From the Journals

Spine fracture risk may be increased in IBD patients

 

Key clinical point: Patients with inflammatory bowel disease may be at increased risk of fractures in the spine.

Major finding: The odds ratio for spine fractures was 2.21 (95% CI, 1.39-3.50; P less than .0001).

Study details: A systematic review and meta-analysis of 10 studies including 470,541 patients.

Disclosures: One study author reported disclosures related to AbbVie and Celltrion.

Source: Komaki Y et al. J Clin Gastroenterol. 2018 Apr 18. doi: 10.1097/MCG.0000000000001031.


 

FROM THE JOURNAL OF CLINICAL GASTROENTEROLOGY

Although patients with inflammatory bowel disease (IBD) aren’t at greater risk for fractures overall, they may be at greater risk of fractures in the spine, results of a recent meta-analysis suggest.

Moreover, fracture risk appears to be higher among IBD patients using steroids, according to a report published in the Journal of Clinical Gastroenterology by Yuga Komaki, MD, of the Inflammatory Bowel Disease Center, University of Chicago, and coauthors.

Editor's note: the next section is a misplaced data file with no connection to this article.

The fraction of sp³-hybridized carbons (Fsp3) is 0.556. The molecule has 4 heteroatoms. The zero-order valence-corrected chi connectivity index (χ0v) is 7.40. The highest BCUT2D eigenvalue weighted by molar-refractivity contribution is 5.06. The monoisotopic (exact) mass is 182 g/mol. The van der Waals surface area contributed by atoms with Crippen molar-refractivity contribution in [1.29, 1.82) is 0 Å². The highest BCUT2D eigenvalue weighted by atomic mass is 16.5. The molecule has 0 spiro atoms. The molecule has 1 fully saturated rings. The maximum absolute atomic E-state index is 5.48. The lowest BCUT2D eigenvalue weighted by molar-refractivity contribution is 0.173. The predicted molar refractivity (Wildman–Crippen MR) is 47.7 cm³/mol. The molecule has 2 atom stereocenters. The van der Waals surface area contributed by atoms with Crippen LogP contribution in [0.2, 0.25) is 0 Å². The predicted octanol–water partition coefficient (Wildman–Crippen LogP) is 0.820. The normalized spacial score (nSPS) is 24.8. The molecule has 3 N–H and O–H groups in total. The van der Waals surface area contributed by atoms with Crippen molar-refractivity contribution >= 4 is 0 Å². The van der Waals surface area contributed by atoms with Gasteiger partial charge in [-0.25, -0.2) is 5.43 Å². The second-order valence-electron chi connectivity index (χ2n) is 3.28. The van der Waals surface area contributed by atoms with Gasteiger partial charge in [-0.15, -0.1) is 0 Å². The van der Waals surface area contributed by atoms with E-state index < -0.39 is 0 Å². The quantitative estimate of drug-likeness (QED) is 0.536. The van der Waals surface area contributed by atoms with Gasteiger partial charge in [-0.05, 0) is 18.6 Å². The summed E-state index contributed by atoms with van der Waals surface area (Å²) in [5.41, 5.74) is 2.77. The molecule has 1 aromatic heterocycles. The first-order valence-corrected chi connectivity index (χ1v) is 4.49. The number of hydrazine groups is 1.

“Further studies addressing the differential risk among Crohn’s disease and ulcerative colitis are needed, but strict surveillance and prevention of spine fractures are indicated in IBD,” wrote Dr. Komaki and associates.

An image of the spine PALMIHELP/Getty Images

The systematic review and meta-analysis by Dr. Komaki and colleagues was based on 10 studies comprising 470,541 patients with IBD for whom the risk of fracture was reported.

“It is of importance to identify the risk of fractures, as it will increase patient morbidity, disability, and mortality,” the authors wrote. “However, it is often overlooked in the management of IBD.”

Results of the analysis by this group of researchers showed that there was no significant difference in fracture risk overall between IBD patients and controls (odds ratio, 1.08; 95% confidence interval, 0.72-1.62; P = .70).

By contrast, the OR for spine fractures was significantly elevated (OR, 2.21; 95% CI, 1.39-3.50; P less than .0001), while risk of hip, rib, and wrist fractures were not, Dr. Komaki and coauthors said in their report.

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